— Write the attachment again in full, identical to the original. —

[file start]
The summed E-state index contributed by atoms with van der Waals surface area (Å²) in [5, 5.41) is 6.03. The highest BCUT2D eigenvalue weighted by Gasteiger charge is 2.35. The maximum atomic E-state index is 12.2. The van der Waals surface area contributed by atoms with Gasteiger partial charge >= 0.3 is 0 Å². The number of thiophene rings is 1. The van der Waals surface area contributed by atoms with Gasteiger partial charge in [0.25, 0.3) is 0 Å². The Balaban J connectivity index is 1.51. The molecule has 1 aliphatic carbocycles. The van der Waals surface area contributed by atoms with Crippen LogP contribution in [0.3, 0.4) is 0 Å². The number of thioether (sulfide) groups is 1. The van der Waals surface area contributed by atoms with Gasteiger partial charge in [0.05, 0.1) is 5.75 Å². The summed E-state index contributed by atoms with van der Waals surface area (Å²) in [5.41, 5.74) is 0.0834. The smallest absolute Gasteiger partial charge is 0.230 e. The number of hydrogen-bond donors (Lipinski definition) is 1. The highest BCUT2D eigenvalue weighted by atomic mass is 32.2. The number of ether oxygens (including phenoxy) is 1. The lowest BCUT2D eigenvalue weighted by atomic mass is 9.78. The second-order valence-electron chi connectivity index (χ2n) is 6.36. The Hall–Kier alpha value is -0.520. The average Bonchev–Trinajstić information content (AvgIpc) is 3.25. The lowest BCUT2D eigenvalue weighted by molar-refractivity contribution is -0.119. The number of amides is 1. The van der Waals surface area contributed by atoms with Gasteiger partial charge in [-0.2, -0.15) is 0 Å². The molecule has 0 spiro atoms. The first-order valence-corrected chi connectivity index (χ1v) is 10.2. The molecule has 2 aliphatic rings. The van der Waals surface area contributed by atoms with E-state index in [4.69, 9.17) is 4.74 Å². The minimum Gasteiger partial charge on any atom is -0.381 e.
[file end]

The summed E-state index contributed by atoms with van der Waals surface area (Å²) in [5, 5.41) is 6.03. The highest BCUT2D eigenvalue weighted by Gasteiger charge is 2.35. The maximum atomic E-state index is 12.2. The van der Waals surface area contributed by atoms with Gasteiger partial charge >= 0.3 is 0 Å². The number of thiophene rings is 1. The van der Waals surface area contributed by atoms with Gasteiger partial charge in [0.25, 0.3) is 0 Å². The Balaban J connectivity index is 1.51. The molecule has 1 aliphatic carbocycles. The van der Waals surface area contributed by atoms with Crippen LogP contribution in [0.3, 0.4) is 0 Å². The number of thioether (sulfide) groups is 1. The van der Waals surface area contributed by atoms with Gasteiger partial charge in [0.05, 0.1) is 5.75 Å². The summed E-state index contributed by atoms with van der Waals surface area (Å²) in [5.41, 5.74) is 0.0834. The smallest absolute Gasteiger partial charge is 0.230 e. The number of hydrogen-bond donors (Lipinski definition) is 1. The highest BCUT2D eigenvalue weighted by atomic mass is 32.2. The number of ether oxygens (including phenoxy) is 1. The lowest BCUT2D eigenvalue weighted by atomic mass is 9.78. The second-order valence-electron chi connectivity index (χ2n) is 6.36. The Hall–Kier alpha value is -0.520. The average Bonchev–Trinajstić information content (AvgIpc) is 3.25. The lowest BCUT2D eigenvalue weighted by molar-refractivity contribution is -0.119. The number of amides is 1. The van der Waals surface area contributed by atoms with Gasteiger partial charge in [-0.2, -0.15) is 0 Å². The molecule has 0 spiro atoms. The first-order valence-corrected chi connectivity index (χ1v) is 10.2. The molecule has 2 aliphatic rings. The van der Waals surface area contributed by atoms with E-state index in [4.69, 9.17) is 4.74 Å². The minimum Gasteiger partial charge on any atom is -0.381 e.